Notting Hill, West LondonContemporary Terrace, London

Photo by Andreas von Einsiedel
einsiedel.com

This is an example of a contemporary roof terrace in London with a potted garden and no cover. —  Houzz
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This photo has 4 questions
Steve wrote:19 June 2017
  • Angela Gilham
    3 years ago
    One of the linked articles featuring the garden claims they're vines, and they certainly look like vines.
  • Steve
    3 years ago

    I just saw that thanks! I should have looked at the other photo comments! Amazing how they've done this.

kev_inm wrote:27 February 2016
  • PRO
    Adolfo Harrison Gardens
    4 years ago

    If you mean the rusty one on the left that pot is from Urbis, if you mean the ones on the right they're bespoke powder-coated metal planters with a RAL colour chosen to match paintwork indoors. There are many manufacturers who do supply these.

  • PRO
    Livingreen Design Ltd
    4 years ago

    www.livingreendesign.com we can manufacture you these planters in bespoke sizes.

Bob Welton wrote:5 July 2015
  • PRO
    Adolfo Harrison Gardens
    4 years ago

    Hi,

    They're Calamagrostis 'Karl Foerster'.

What Houzz contributors are saying:

amandapollard
Amanda Pollard added this to 22 Gardens Beautifully Enhanced by Trees13 May 2020

8 Adolfo Harrison Gardens

kateburt
Kate Burt added this to 23 Roof Terraces that Provide as Much Joy as a Garden31 March 2020

12 Adolfo Harrison Gardens

amandapollard
Amanda Pollard added this to 32 Outdoor Seating Areas Surrounded by Greenery12 March 2020

2 Adolfo Harrison Gardens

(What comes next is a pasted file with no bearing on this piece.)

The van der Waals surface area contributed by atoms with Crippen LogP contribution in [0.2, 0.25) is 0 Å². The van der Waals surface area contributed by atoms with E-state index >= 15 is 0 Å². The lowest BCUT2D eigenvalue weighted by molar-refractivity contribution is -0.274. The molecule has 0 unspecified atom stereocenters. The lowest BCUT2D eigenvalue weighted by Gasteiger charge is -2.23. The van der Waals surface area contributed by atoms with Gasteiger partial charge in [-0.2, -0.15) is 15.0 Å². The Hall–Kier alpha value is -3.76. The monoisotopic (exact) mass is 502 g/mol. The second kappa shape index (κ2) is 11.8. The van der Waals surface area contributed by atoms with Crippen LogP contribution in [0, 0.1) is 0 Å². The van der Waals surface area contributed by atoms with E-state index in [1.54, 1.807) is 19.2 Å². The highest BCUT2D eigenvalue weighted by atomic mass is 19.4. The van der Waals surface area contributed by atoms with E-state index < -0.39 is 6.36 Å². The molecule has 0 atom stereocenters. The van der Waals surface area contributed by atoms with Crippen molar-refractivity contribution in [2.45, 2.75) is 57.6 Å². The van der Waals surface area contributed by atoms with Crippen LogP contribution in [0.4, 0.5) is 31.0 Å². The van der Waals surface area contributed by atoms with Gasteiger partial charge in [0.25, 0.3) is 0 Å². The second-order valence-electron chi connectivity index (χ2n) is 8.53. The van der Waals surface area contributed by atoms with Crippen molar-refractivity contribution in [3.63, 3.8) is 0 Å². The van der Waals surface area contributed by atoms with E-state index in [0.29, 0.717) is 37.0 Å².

victoriaharrisonwrites
Victoria Harrison added this to 16 of the Best Small Urban Garden Ideas10 January 2019

Adolfo Harrison Gardens

claudiadeyongdesigns
Claudia De Yong Garden Design added this to When Should You Prune Your Grape Vine?12 December 2017

How do I prune to create a ‘standard’?If space is an issue, you can grow grape vines in containers quite successfully. Even though you may not get a huge amount of fruit, and vines are slow to develop as a ‘standard’ – a single stem with a head at the top – they do look good. Being in a container also means you can always move them to get as much sun as possible. If you’re planting a vine in a container, you want to achieve a single stem. When new shoots develop in spring, snip or rub them off the main stem. This will encourage strong stems to shoot up from the top. When these new shoots have grown to 7 or 8cm (3in) in length (around five stems is a good number), take out the tips of each one, which further encourages side shoots to spring. This will form a nice strong head to your plant. In the first year, your vine will bear no fruit; in the second year, prune the top again, snipping back the stems at the head to 7 or 8cm (3in). It’s best to remove any flowers in the first two years to allow the plant to put its energy into the third year, when it should produce at least three good bunches of grapes. This three-year method of pruning your standard vine also applies to any new young vines, whether grown outside or inside – but your indoor vine may need a bit more help with pollination. By year three, you should have a good head on top to support the bunches of grapes.

What Houzz users are commenting on:

janice_cvplc
janice_cvplc added this to janice_cvplc's ideas13 hours ago

Living wall & raised beds terrace

helen_price94
helen price added this to helen's Ideas5 August 2020

Built in seating that looks comfortable

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